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Our first experiences with live bands were bands that had a political awareness, and it always felt natural for us to include it. -- Edge


Bono leads U2 on freedom trail

- March 20, 2000

by Joe Humphreys

It was a tribute to Dublin and its people which only Bono could have pulled off. "Free thinkers, free drinkers, freedom to take off the blinkers."

He smirked as he repeated the line, marvelling with more than a hint of self-mocking at his own ingenuity.

He seemed to be wondering, as we all have done at some stage down the years, how he managed to skate the thin line between genius and awfulness but never fall flat on his face.

"If there is one idea this city treasures above any other," he declared, "it is freedom.

"Freedom to make noise, freedom to make a lot of noise, freedom to make your point, to say what you want to say, freedom to be a pain in the ass . . . freedom to criticise, the kind of freedom Aung San Suu Kyi has been denied, freedom not to fit in . . . "Freedom to be uncool, freedom to be a one-off, freedom to believe in God at a time when it's hard to imagine God believing in you, freedom not to believe, freedom spiritually, freedom sexually, freedom politically."

With The Edge softly playing a guitar beside him, Bono's eulogy grew more sentimental by the minute.

But, as ever, he had a serious punchline.

"We come from a tribe of refugees," he said, "and now it's our turn to welcome the refugees.

"That's the real test. And will the refugees who come to Dublin, will they feel the freedom of the greatest city we've ever been to? I hope so."

Fittingly, Bono was granted the last word for Saturday night's freedom of the city ceremony, taking to the stage after the three other members of U2 and the band's manager, Mr Paul McGuinness, had received their awards and made their speeches.

At a pQ X conference earlier, the band's lead singer described it as the "the highest honour that we have ever received or will ever receive." It was all the more humbling to get it from a city "not predisposed to flattery".

More than 10,000 people crowded into the newly-opened Smithfield Civic Plaza for the event.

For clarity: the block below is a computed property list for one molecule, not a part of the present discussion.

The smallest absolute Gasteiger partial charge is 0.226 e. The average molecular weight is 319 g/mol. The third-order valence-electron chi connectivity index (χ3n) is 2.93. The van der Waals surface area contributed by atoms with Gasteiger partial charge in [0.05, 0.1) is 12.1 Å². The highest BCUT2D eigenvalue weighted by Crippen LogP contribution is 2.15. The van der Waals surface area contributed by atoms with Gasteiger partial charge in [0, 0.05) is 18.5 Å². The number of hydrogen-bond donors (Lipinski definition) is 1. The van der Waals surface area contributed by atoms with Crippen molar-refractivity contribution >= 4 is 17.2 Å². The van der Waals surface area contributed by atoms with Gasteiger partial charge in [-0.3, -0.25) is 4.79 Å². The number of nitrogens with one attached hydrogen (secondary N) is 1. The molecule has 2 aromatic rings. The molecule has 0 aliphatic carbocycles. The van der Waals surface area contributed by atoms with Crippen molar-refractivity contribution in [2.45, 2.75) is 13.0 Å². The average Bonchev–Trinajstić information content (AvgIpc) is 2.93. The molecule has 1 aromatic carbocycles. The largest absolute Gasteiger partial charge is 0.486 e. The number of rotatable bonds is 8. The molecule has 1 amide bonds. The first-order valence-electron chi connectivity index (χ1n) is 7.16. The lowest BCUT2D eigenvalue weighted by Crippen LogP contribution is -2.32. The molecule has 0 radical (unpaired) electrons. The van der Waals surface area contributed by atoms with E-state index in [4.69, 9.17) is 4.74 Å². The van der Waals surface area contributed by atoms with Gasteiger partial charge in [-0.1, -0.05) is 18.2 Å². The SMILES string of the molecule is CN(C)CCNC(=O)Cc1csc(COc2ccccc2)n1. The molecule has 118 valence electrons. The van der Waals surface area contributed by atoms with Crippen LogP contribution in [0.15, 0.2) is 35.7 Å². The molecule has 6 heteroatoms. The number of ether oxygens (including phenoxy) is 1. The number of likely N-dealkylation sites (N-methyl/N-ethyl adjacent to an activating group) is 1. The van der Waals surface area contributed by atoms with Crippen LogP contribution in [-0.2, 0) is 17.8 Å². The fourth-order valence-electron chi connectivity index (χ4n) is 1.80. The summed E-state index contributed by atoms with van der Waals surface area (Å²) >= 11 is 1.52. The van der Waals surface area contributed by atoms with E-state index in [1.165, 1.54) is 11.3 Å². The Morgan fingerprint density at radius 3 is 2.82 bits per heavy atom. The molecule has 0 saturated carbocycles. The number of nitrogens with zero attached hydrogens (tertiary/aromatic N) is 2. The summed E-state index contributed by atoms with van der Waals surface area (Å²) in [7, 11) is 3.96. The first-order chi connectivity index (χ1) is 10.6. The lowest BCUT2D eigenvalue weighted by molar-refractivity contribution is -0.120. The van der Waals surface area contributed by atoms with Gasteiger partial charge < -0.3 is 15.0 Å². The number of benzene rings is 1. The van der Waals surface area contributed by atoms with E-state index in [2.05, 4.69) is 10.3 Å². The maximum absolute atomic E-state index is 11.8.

While they didn't get the concert that was originally promised, they did get a few tunes from the newly-honoured freemen of Dublin.

Only four tunes to be precise. But it seemed enough to send most people home happy, at least those who didn't end up paying 30 for a ticket from the touts outside.

Compere for the evening was the Lord Mayor, Ms Mary Freehill, who was joined on stage by Dublin city councillors.

Dressed in their ceremonial robes, they looked not unlike a backing group of gospel singers especially when they began to sway from side to side during U2's rendition of One.

In her citation, Ms Freehill praised the band for "what they have done with their success to help those who need help here in Ireland and abroad".

She added: "You contributed to Dublin's change of image abroad but more importantly you helped change the way we saw ourselves.

"Dublin's current success has many fathers but I am talking today to five of them. It is an honour on behalf of Dubliners to say thank you for the inspiration."

A Waterford crystal sculpture of the Joshua Tree and a scroll was presented to each member of the band and the manager.

Mr McGuinness described it as "a great gift from a great city".

Adam Clayton, the self-proclaimed "blow-in" said "to be accepted as a Dubliner and to be able to call Dublin my home is a very, very special thing".

The Edge gave thanks to his parents for not moving to Birmingham when he was a child.

But the biggest laugh of the night went to Larry Mullen jnr when he mixed up his lines and suggested U2 had done more for Dublin than the reverse.

He got the next best laugh for thanking the other three boys "for being in my band".

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